The Sacred Valley
Peru's Inca heartland is a photogenic fertile valley of towns, villages and stunning archaeological sites, ripe for exploring.
The mountain bike ride in the Sacred Valley was a highlight; being in the open countryside high in the Andes was hard work but brilliant. Hardly a tourist in sight, just us and the occasional group of farmers.
The Incas chose this lush, steep-sided valley for its fertility and defensibility. Walking the ruins of temples and fortresses as you stand above rows of terraces you can’t help but admire their choice. Andean culture is still evident in the lively markets and traditional skills such as weaving and pottery. Hiking, biking, horse riding and white-water rafting are among the many activities you can try here, and there are some gems of hotels and lodges.
- Inca ruins & sites in the Sacred Valley: The Sacred Valley of the Incas is filled with archaeological sites. Machu Picchu is the best known but others also offer fascinating insights into Inca culture and daily life. Here are a handful of the dozens of sites to be explored in the valley.
Pisac and Ollantaytambo are two fortress towns both perched high above the valley, where you can see the remains of temples, royal bathing complexes and terraces.
The terraces at Moray demonstrate the Incas’ agricultural prowess, as they experimented with different locations and conditions to optimise crop productivity.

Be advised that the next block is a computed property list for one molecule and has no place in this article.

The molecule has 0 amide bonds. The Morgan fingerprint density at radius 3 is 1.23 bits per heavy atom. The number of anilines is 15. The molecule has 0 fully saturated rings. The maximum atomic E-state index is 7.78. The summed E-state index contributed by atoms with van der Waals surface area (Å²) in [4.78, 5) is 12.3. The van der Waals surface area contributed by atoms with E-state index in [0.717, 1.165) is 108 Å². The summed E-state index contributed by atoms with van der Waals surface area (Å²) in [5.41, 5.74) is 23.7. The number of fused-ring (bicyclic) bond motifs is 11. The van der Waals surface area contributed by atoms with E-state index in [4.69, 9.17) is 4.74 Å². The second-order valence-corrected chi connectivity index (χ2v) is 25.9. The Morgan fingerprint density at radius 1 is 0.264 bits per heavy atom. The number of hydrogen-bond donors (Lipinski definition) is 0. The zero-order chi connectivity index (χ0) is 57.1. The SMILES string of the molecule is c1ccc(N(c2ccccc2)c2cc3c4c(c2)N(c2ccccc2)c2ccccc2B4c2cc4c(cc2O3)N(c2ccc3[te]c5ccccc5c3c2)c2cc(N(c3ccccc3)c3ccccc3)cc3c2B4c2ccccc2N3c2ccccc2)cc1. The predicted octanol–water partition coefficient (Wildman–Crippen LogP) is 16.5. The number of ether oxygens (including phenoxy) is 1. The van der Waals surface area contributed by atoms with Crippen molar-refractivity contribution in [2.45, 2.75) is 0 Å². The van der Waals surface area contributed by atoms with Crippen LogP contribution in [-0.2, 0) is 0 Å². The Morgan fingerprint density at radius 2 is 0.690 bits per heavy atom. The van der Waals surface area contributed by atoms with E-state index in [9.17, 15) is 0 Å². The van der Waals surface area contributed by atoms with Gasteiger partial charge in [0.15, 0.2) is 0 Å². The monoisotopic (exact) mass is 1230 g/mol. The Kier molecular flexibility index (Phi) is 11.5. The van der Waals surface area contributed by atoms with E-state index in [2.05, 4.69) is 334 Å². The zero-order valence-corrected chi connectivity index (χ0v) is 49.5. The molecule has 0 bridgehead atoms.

At Maras you can see large salt pans fed by an underground stream still in use today as they were in Inca times.
- Andean culture & villages: It’s not all history. There are many towns and villages in the valley where you can witness present day life.
Urubamba, named after the valley’s river, has some lovely places to stay, an attractive main square and a market where you mingle with locals as they shop for everyday items.
Pisac’s busy market offers locally made gifts and souvenirs and on Sunday local Quechua communities sell their handwoven textiles.
The weaving centre at Chinchero is reviving this traditional practice among local women. Weaving has for centuries been a demonstration of cultural identity and it is heartening to witness the skills continuing into the 21st century. You can walk around the village with its adobe houses and small baroque church, an example of the blending of Andean and colonial influences.
- Outdoor activities: The Sacred Valley is ideal hiking country. Apart from the Inca Trail there are shorter routes that take you to viewpoints, lesser-known sites and local communities, best explored in the company of a guide. Mountain biking can be exhilarating as you pass through spectacular scenery, travelling along dirt roads and donkey paths. Cusco to Chinchero, Moray, Maras and Urubamba, largely downhill, is one of the most popular rides. White water rafting on the Urubamba River near Ollantaytambo requires no prior experience and includes some rapids for thrill-seekers. Horse riding and kayaking are among the activities that can be arranged.
- Relaxing: When you want some time out from sports and sightseeing you can relax at your hotel. Many of these, such as Sol y Luna near Urubamba, have well-maintained gardens and sun terraces where you can rest and take in the views plus maybe a pool and a spa for some pampering.